lines = get_lines(contents, number_of_rows);

    // Get the numbers out of the lines
    count = atoi(lines[0]); // First row has count
    my_array = (int*)malloc(count * sizeof(int));
    for (i = 0; i < count; ++i) {
        my_array[i] = atoi(lines[i + 1]);

    microseconds = clock() - start;
    seconds = microseconds / 1000000.0f;
    printf("Took %fs", seconds);

    return 0;
  • 1
    \$\begingroup\$ Why do you want to know the number of rows? You are just reading one line of numbers. So you really only care about the first two lines. \$\endgroup\$ – Martin York Dec 5 '14 at 3:18
  • \$\begingroup\$ thats my problem. I can't update the my code making it to read only the first two lines! (upvoted comment) \$\endgroup\$ – Nikos KLon Dec 5 '14 at 11:56

Here are some things that may help you improve your code:

Be careful with signed and unsigned

In two cases, the code compares an int i with an unsigned size_t length. It would be better to declare i to also be size_t.

Think of the user

What happens when the user does not specify a file name on the command line? The answer on my machine is that I get a segmentation fault and a crash. Not nice. It's easily solved by checking argc to make sure that the user has specified at least one argument and by checking to make sure that fopen has not returned NULL.

Free memory that you allocate

This program leaks memory because you have allocated space using malloc but never released with free. That's bad practice.

Carefully consider whether memory allocation is required

Reading the entire file into memory is not really a necessary step for this algorithm. Better would be to read from the file using something like fscanf since the file is probably buffered in memory anyway. This would make your code more flexible and eliminate the need for both memory allocation for the file contents and the count_lines routine.

Don't use unnecessary #includes

The code has #include <assert.h> but nothing from that include file is actually in the code. For that reason, that #include should be eliminated.

Handle error conditions

Whenever one works with file I/O or memory allocation, there is a chance these operations can fail. For that reason, all such operations should not only be checked for errors, but also the program should handle those errors in some appropriate way. For instance, what if the input file claims there are 9 numbers but there are actually on 4 in the file? Your program will need to handle that.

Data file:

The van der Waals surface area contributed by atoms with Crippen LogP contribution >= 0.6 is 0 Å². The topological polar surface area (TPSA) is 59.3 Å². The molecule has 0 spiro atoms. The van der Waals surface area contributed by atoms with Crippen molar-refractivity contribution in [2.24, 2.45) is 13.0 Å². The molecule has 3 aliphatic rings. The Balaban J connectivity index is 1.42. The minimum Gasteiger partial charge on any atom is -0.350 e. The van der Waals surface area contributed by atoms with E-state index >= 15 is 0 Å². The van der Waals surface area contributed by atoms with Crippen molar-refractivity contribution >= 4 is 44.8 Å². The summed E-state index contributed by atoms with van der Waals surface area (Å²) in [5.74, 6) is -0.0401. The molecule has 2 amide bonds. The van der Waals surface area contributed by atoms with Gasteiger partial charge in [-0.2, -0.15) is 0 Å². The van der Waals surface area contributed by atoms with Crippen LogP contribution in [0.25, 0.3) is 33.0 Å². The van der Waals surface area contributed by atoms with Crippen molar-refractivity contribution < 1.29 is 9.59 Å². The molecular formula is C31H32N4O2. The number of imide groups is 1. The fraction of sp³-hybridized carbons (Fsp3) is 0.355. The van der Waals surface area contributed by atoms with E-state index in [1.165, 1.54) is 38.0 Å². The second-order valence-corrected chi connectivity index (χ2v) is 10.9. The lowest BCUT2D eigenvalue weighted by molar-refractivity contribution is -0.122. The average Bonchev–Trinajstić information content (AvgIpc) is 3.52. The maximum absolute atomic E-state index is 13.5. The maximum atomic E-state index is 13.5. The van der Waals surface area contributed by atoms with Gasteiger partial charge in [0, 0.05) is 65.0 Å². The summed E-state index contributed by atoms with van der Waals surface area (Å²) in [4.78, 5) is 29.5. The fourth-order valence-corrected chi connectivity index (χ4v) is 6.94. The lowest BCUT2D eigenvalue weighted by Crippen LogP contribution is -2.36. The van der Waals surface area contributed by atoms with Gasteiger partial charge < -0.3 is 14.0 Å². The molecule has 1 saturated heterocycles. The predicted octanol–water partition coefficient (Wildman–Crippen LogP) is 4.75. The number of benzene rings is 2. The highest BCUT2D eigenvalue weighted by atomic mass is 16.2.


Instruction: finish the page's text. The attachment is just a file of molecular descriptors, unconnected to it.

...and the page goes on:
| improve this answer | |
  • \$\begingroup\$ i understand your point. First this is a project and the employe told us not to take any restrictions or error conditions. So don't worry about that. Second, I didn't use fscanf cause I want the procidure to be done in less than 1.5 seconds and with fscanf I would need aproximately 3 - 4 seconds. I want to keep the structure of the code but to make it cleaner so the user can understand what is going on! :) \$\endgroup\$ – Nikos KLon Dec 3 '14 at 14:50
  • \$\begingroup\$ there are parts in my code that I don't need. So I wrote a code that isn't tided up. That's why i post it here. I don't have any other idea to think. \$\endgroup\$ – Nikos KLon Dec 3 '14 at 14:52
  • \$\begingroup\$ @Opo: you should test your assumption about fscanf being "too slow." On my machine, using an input file with 10 million random numbers, your program takes 1.49 seconds and leaks 210 megabytes. My modified version, using fscanf and with all error handling, takes 0.99 seconds and leaks no memory. \$\endgroup\$ – Edward Dec 3 '14 at 15:15
  • \$\begingroup\$ so what have yout try? Your modified version? Also notice that the maximum memory I can use is 64 MB \$\endgroup\$ – Nikos KLon Dec 3 '14 at 15:31